Given this early neutering is highly recommended, especially if your cat is an outdoor cat. Many animal shelters, including the one I volunteer at, neuter male kittens at about the 2 month mark.  There are of course other things we take into account, for example the weight of the cat, but if possible we spay at about the 2 month mark. We do this before they are ever even put up for adoption to ensure they won’t contribute to overpopulation.


How To Get Your Cat Neutered

Any veterinarian that performs services for cats will be able to help you get your cat neutered.  Your veterinarian can also help you decide if neutering your individual pet at an earlier age is appropriate. The vet will take into account all necessary considerations like the weight of your cat to ensure the procedure is safe.

If going to a traditional veterinarian is not an option for you due to costs then you can work with one of many local rescues in your area. Most rescues work with local veterinarians to provide heavily discounted or even free services for getting your male cat neutered. The ASPCA even provides a tool to help animal owners locate a low cost spay option, you can check it out here.


Wrapping It Up on What Is the Best Time to Neuter a Cat

There are a ton of good reasons to get your cat neutered and on the overall it is a quite affordable procedure.  If you’re wondering what is the best time to neuter a cat, the short answer is as soon as possible, assuming of course your cat is large enough and old enough.

If you have any other thoughts on spaying your cat then please do leave a comment below or shoot me an email at Craig@StuffCatsWant.com so I can update this post.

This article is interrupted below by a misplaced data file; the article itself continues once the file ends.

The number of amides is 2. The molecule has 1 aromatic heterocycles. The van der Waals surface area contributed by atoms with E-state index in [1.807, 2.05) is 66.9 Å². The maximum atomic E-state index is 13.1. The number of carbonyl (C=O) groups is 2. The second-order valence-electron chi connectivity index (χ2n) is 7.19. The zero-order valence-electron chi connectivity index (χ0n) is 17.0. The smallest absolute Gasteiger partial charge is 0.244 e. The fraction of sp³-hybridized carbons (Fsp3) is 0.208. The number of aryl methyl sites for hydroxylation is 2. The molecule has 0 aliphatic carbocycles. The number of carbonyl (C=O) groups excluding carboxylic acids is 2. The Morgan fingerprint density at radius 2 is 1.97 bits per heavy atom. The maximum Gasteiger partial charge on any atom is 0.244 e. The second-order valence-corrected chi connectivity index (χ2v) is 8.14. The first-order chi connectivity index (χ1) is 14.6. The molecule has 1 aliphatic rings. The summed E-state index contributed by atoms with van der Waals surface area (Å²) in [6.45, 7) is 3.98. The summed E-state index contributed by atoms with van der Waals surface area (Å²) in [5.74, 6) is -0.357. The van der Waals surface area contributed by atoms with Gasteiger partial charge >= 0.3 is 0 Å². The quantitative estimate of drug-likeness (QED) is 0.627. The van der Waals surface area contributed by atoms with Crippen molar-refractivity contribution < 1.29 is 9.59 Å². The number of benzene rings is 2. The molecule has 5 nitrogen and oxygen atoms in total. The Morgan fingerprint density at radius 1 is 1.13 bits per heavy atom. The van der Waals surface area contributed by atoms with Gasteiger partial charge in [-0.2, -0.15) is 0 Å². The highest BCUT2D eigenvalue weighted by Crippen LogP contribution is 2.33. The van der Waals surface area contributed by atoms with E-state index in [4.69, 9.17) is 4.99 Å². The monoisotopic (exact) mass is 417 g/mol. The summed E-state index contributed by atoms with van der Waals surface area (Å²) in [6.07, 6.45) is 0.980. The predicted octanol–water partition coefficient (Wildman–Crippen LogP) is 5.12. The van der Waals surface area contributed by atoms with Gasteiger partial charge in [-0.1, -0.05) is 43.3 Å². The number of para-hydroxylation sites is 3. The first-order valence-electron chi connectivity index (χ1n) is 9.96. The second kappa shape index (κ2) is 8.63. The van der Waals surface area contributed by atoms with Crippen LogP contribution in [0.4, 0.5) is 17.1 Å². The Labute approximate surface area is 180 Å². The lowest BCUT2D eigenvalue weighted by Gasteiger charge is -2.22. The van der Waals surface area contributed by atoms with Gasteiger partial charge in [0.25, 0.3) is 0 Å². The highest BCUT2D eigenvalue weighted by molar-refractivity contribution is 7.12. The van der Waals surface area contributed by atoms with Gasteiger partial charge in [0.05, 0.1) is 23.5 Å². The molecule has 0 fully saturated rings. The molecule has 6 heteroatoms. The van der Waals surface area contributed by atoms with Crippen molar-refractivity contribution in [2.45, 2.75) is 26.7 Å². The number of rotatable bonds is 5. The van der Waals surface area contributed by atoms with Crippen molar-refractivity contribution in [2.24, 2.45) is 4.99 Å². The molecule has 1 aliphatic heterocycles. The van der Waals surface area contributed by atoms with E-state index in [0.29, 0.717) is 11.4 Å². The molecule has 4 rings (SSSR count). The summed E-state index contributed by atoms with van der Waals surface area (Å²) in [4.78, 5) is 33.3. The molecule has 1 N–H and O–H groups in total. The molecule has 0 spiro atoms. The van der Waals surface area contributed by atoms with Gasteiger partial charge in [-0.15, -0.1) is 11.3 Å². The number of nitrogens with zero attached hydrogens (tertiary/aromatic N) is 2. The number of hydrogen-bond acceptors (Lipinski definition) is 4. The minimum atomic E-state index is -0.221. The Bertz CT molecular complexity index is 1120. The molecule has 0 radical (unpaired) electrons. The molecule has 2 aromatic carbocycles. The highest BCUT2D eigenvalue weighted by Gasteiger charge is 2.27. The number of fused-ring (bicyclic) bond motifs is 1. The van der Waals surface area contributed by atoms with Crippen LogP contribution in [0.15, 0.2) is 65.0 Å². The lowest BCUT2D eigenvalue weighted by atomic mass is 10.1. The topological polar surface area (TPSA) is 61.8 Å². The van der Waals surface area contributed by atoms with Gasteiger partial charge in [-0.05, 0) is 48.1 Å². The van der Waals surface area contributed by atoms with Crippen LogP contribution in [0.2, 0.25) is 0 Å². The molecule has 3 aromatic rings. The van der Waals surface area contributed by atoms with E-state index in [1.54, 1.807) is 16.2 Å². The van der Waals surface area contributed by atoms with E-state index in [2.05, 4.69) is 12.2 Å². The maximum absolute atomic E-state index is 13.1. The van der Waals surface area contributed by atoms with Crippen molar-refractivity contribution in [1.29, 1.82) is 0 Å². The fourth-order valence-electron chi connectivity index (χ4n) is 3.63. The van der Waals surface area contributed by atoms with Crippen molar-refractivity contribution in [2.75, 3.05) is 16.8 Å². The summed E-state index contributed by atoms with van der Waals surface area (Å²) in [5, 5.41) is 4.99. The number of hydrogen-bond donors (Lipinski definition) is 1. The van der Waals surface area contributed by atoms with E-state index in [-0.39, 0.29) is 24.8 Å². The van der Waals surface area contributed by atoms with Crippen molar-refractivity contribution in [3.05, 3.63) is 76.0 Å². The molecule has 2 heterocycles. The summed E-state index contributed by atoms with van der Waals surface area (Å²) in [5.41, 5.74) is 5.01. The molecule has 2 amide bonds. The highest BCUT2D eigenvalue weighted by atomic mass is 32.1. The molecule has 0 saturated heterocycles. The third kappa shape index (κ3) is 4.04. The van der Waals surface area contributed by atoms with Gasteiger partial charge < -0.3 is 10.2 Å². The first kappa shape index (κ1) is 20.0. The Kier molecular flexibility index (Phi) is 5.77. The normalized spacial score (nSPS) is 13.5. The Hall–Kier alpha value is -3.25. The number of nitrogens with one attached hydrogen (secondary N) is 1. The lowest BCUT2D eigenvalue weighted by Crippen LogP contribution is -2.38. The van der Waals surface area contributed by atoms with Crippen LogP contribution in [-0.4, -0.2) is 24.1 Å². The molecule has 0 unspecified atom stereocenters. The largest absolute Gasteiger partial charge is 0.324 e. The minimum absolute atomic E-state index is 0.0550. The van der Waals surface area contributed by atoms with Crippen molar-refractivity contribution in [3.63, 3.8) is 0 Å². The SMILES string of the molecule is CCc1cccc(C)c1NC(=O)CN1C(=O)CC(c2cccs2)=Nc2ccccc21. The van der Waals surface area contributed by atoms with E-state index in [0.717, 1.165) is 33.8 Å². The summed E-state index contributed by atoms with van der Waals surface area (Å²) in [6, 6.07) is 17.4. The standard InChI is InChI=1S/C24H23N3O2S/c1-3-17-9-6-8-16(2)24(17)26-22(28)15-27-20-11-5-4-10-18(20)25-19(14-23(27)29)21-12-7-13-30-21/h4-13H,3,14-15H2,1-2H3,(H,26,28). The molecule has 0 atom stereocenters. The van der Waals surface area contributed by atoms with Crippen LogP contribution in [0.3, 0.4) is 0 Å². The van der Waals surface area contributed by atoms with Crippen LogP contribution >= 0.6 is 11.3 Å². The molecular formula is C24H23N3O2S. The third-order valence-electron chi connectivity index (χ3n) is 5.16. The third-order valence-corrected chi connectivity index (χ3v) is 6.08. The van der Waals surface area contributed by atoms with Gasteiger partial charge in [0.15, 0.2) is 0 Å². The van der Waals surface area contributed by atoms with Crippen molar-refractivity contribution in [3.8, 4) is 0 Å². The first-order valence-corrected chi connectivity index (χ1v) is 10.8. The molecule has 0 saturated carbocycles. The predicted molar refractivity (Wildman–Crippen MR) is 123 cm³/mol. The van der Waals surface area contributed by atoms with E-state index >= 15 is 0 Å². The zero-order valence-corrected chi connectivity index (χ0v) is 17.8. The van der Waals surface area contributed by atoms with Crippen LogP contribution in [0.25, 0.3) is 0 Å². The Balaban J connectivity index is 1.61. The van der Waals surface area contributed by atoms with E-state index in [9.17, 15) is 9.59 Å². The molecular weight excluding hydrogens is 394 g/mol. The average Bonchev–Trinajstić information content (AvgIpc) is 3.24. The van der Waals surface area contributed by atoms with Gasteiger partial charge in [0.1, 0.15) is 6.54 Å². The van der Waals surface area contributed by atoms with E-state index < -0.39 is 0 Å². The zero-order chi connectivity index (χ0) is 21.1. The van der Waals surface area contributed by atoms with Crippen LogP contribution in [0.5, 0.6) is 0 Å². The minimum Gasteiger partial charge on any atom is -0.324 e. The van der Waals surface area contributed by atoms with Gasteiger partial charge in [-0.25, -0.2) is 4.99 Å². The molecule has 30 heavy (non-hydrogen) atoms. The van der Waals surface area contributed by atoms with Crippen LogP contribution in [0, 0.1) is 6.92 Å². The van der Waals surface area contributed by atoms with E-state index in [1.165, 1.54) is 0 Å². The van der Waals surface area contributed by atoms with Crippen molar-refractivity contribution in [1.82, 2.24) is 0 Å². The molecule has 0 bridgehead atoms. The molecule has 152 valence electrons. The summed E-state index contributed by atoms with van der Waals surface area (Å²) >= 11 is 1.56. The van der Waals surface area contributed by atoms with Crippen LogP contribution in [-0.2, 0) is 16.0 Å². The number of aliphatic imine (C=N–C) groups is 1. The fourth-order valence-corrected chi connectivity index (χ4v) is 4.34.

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4 thoughts on “What is the Best Time to Neuter a Cat?

  • October 29, 2017 at 9:52 pm
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    I saw a documentary that stated house cats tend to have about a 10 block radius they roam, from their home. If this is an accurate statement, would neutered cats have a smaller “territory”?

    Oh, my…I think Jack Daniels and I would become best buds if I had to listen to that howling on a regular basis!!!

    Great information, Craig.

    Reply
    • October 30, 2017 at 8:15 am
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      While I’ll freely admit I don’t know the specific amount of distance a cat covers in blocks (they seem so random in size from city to city) you hit the nail right on the head. Neutered cats don’t wander as far and are thus are more likely to stay healthy.

      Hahaha! No kidding. I get annoyed when my cats won’t stop meowing after 10 minutes let alone hours on end! Fortunately I have a separate room I can put them in that is the ‘cat room’ with all their toys and their castle.

      Reply
  • October 30, 2017 at 10:28 am
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    Everyone should get their cat spayed or neutered asap.

    Reply
    • October 30, 2017 at 3:08 pm
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      I completely agree. It is the only way we will ever start to decrease the number of cats and dogs in shelters that are euthanized.

      Reply